"Politicians like Rick Perry are taking advantage of that concern and hijacking these events in to political events," said Kirsten Gray, spokesperson for the Texas Democratic Party.

Austin wasn't the only city with a Tax Day protest. Demonstrations stretched from coast to coast, including the home of the original tea party, Boston, Mass.

Organizers of this year's events said they are upset about government spending since President Barack Obama's administration took office.

Other cities' "tea parties" were a little more focused. For example, in Kentucky, protesters rallied against recently passed tax increases on cigarettes and alcohol. And, in South Carolina the governor criticized the stimulus package.


Kansas: TEA party draws about 500 protesters

Beka Romm had brought 300 fliers with her to Salina, and they were gone just 20 minutes after the crowd started to gather Wednesday in the commons between the Salina Public Library and the City-County Building. Some 200 more were quickly printed and given out, so Romm estimated 500 people had gathered to protest the tax-and-spend — or is it borrow-and-spend, or borrow-and-stimulate, or borrow-and-bail — policies of the federal government. The Salina TEA Party was one of hundreds organized around the country on the deadline for filing income tax returns, and it was one of several that Romm, of Topeka, a political activist who grew up in Bennington, was planning to attend. The events were inspired by the Boston Tea Party, an early event in the American Revolution, with “TEA” an acronym for “Taxed enough already.” Many in the crowd carried signs with such sayings as “Don’t Tread on Me,” “Give us Liberty, not debt,” and “Obama and Pelosi, the Detrimental Duo.” Though a few in the crowd hollered things like, “No politicians, I don’t want to hear from any politicians,” it was mostly politicians or their representatives who spoke.


Connecticut: Thousands protest on tax filing deadline

SHELTON -- It wasn't exactly Boston Harbor back in 1773, but nearly 10,000 embittered state residents took part in a nationwide Tax Day Tea Party on the day their taxes were due.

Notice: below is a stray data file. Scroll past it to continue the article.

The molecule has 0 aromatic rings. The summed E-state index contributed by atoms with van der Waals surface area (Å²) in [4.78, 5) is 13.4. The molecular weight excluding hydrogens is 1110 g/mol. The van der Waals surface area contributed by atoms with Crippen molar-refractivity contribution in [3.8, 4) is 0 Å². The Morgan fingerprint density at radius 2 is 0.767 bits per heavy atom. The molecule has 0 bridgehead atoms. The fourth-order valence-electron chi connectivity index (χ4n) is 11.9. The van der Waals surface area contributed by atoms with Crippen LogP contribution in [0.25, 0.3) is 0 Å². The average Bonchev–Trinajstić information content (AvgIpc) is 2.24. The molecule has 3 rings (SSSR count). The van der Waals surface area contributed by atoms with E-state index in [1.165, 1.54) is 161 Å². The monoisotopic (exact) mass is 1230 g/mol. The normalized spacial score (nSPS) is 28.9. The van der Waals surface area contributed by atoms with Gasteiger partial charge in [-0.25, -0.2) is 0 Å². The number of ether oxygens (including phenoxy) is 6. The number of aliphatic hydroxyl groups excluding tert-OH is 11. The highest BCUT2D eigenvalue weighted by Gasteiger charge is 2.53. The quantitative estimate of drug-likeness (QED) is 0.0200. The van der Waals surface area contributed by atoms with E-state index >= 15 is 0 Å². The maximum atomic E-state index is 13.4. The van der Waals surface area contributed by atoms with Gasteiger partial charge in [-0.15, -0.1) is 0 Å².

They protested in downtown Shelton, on the Green in New Haven and on the north steps of the Capitol in Hartford. Others gathered in Greenwich and New Milford.

They brought tea bags, sang "God Bless America" and shouted demands they hope the General Assembly and Congress will hear.

Among those attending were Karen Palange, of Monroe, who fears her 13-year-old daughter, Kyra, is going to be saddled with an enormous tax burden over the next several decades; Catherine DiQuattro, a Shelton retiree, who wants to see Congress kicked out; and Donald and Sandra Regan, of Oxford, who want term limits placed on all our elected officials.

There was Ed Hunt, a UPS driver from Shelton, who fears more and more jobs are going to be lost overseas; Anne Smith, of Beacon Falls, who was upset the state imposed sales tax on raw materials used and that it could drive small manufacturers out of Connecticut; and Faye Elie, who brought her eight-year-old daughter, Rachel, to experience free speech.

"I'm definitely voting against all incumbents," said Faye Elie. "I just want to see a plain old Joe run for office -- someone who loves America and wants to take care of it."

The Tea Party events were a way for people to gather and vent their displeasure on uncontrolled governmental
spending and the stimulus package, they believe, did little to create jobs but a lot to feed unnecessary pet projects.